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Parkinson’s Awareness Month: Updates in Parkinson’s Disease Diagnosis and Treatment

Parkinson’s disease is the second most common progressive neurodegenerative disorder worldwide. In Canada alone, more than 100,000 people have Parkinson’s disease (approximately 1 in 500 people). Furthermore, the number of Canadians living with Parkinsonism is expected to double by 2031. 

In light of these alarming stats, it’s crucial to spread awareness regarding this devastating disease. Hence, April has been designated as Parkinson’s Awareness Month. To honour and promote this spirit of Parkinson’s awareness, here’s some of the latest information on Parkinson’s disease diagnosis and treatment to broaden your horizons.

Updates in Parkinson’s Disease Diagnosis

Parkinson’s disease is mainly diagnosed clinically through medical history and motor or movement-related symptoms like tremors, stiffness, and balance issues. However, this disease can also present with non-motor symptoms like: 

  • fatigue
  • sleep issues
  • respiratory problems
  • speech or swallowing difficulties
  • cognitive changes 
  • diminished sensory function
  • digestive issues
  • decreased bone health
  • urinary incontinence
  • mental illnesses like behaviour (hallucinations, delusions, dementia) and mood disorders 

Parkinson’s research remains focused on identifying definitive biomarkers to accurately measure disease activity, progression, and treatment effectiveness. At the molecular level, abnormal clusters of misfolded alpha-synuclein proteins are characteristic of Parkinson’s disease. Thus, spinal taps and skin (including nerve) biopsies to detect this protein may come in handy while trying to make a conclusive Parkinson’s diagnosis. Other diagnostic modalities include the use of positron emission tomography (PET) scans to identify alpha-synuclein accumulation in the brain. Alpha-synuclein radiotracers are still being developed.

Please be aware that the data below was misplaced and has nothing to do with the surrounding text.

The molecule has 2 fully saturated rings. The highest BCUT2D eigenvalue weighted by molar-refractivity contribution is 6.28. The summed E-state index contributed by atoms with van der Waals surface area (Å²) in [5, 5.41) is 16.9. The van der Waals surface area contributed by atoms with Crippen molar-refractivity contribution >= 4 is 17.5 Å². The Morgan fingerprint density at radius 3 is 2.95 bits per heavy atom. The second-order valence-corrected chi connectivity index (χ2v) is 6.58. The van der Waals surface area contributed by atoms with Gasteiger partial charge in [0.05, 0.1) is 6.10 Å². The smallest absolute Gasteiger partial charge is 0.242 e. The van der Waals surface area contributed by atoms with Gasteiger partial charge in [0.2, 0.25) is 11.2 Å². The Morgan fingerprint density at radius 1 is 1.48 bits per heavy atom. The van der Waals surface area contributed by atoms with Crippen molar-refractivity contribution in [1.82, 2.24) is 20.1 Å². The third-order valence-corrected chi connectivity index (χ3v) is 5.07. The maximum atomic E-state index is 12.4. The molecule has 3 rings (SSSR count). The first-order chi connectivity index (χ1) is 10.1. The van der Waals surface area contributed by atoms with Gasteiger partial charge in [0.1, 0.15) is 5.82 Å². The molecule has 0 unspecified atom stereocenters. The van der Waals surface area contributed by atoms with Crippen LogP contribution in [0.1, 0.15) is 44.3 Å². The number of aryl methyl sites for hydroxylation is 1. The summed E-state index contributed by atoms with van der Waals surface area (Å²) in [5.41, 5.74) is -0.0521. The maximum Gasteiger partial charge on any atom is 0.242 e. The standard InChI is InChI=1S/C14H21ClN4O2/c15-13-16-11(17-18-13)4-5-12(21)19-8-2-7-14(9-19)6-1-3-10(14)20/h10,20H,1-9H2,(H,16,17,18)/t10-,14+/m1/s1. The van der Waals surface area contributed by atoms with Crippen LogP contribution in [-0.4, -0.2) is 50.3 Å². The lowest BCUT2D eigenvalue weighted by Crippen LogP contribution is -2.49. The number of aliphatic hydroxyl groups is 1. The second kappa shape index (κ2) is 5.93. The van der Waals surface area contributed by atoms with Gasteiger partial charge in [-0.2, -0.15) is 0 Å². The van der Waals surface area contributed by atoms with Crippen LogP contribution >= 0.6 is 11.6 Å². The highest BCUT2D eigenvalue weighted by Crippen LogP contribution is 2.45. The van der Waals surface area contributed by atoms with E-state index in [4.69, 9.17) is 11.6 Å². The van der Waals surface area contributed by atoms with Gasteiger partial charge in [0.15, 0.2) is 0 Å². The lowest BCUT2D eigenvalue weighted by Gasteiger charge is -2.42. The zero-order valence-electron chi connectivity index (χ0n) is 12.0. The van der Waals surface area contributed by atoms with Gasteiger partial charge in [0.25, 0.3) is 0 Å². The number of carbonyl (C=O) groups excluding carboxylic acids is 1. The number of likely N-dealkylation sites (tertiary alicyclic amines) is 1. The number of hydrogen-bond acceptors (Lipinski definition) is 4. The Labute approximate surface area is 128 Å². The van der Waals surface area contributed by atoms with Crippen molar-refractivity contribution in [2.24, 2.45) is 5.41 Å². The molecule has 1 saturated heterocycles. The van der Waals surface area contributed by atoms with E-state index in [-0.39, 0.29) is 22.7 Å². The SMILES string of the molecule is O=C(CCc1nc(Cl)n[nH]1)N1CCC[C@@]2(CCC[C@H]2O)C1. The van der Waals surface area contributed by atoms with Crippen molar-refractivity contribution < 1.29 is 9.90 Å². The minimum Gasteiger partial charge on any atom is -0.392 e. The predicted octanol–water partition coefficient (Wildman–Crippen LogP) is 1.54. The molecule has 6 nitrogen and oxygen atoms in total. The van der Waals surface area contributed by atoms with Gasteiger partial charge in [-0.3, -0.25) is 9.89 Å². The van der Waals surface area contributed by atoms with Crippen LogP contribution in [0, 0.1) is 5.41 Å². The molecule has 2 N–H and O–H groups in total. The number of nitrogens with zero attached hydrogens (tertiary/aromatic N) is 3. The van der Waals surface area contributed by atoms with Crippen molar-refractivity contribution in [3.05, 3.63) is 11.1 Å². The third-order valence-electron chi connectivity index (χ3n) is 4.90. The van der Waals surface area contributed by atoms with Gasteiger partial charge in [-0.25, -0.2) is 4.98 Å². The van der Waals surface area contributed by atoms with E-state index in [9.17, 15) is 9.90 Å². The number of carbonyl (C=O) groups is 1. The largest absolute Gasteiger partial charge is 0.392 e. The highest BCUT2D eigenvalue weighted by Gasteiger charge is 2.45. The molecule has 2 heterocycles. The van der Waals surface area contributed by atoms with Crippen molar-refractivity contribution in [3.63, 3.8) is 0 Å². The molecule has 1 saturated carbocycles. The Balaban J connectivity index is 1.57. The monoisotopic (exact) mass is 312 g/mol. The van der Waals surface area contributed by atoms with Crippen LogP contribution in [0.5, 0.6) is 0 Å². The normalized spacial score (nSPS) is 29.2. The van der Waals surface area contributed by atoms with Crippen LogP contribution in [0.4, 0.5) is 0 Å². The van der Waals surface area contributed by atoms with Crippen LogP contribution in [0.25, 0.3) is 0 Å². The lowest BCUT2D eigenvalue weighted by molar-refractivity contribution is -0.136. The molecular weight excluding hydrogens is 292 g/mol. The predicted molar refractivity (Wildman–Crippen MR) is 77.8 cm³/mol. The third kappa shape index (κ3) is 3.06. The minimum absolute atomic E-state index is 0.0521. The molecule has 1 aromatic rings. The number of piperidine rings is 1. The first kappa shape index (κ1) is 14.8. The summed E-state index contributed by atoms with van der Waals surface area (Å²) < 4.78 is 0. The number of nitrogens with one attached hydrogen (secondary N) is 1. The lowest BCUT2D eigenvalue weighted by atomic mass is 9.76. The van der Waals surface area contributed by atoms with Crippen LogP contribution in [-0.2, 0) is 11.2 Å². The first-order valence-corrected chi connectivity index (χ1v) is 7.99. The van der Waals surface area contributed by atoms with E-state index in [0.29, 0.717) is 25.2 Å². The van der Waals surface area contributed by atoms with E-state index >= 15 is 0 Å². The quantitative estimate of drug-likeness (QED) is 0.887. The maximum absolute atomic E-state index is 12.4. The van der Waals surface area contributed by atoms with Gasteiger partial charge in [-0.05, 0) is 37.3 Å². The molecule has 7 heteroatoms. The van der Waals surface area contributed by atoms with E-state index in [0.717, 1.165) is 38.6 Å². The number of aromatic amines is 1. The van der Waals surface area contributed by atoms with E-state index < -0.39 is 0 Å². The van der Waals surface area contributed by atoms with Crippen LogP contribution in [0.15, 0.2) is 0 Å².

Since a lack of dopamine neurotransmitter stimulation is mainly responsible for the motor symptoms of Parkinson’s disease, dopamine transporters (daT) have become one of the most popular biomarkers to be studied. These can be detected through brain imaging technology like daTscan, which uses a radioactive chemical to identify areas of the brain where dopamine-producing neurons have been lost. 

Biomarkers assessing the function of the autonomic nervous system are also being researched since non-motor symptoms can precede motor symptoms in many Parkinson’s disease cases.  

Updates in Parkinson’s Disease Therapy

While there’s still no definitive cure for Parkinson’s, levodopa has been the mainstay of treatmenttreatment since the 1960s. The efficacy of levodopa therapy remains undisputed, but the use of novel delivery systems like biodegradable polymer polylactic-glycolic acid (PLGA), and liposomes are now being explored to enhance drug delivery to the brain. 

Patients with possible diagnosis of Parkinson disease may also benefit from a trial of dopamine replacement therapy to help with diagnosis.

Furthermore, scientists are looking to repurpose drugs that suppress the immune system (azathioprine), affect other bodily functions (e.g., iron chelators like deferiprone and calcium channel blockers like isradipine), or are usually used for other indications (e.g., cough medications like ambroxol) to mitigate Parkinson’s disease symptoms. 

Some of the most popular alternative treatment modalities being researched include:

  1. immunotherapies via monoclonal antibodies
  2. stem cell therapy
  3. gene therapy
  4. deep brain stimulation
  5. regenerative therapies

Meanwhile, neuroprotective and symptomatic treatment remains the current focus of Parkinson’s disease management. This can involve supportive treatments like physical therapy for motor symptoms, and speech therapy for non-motor symptoms like speech impediments.

Thus, although disease cases are on the rise, Parkinson’s research is trying its best to catch up to a cure at the earliest.

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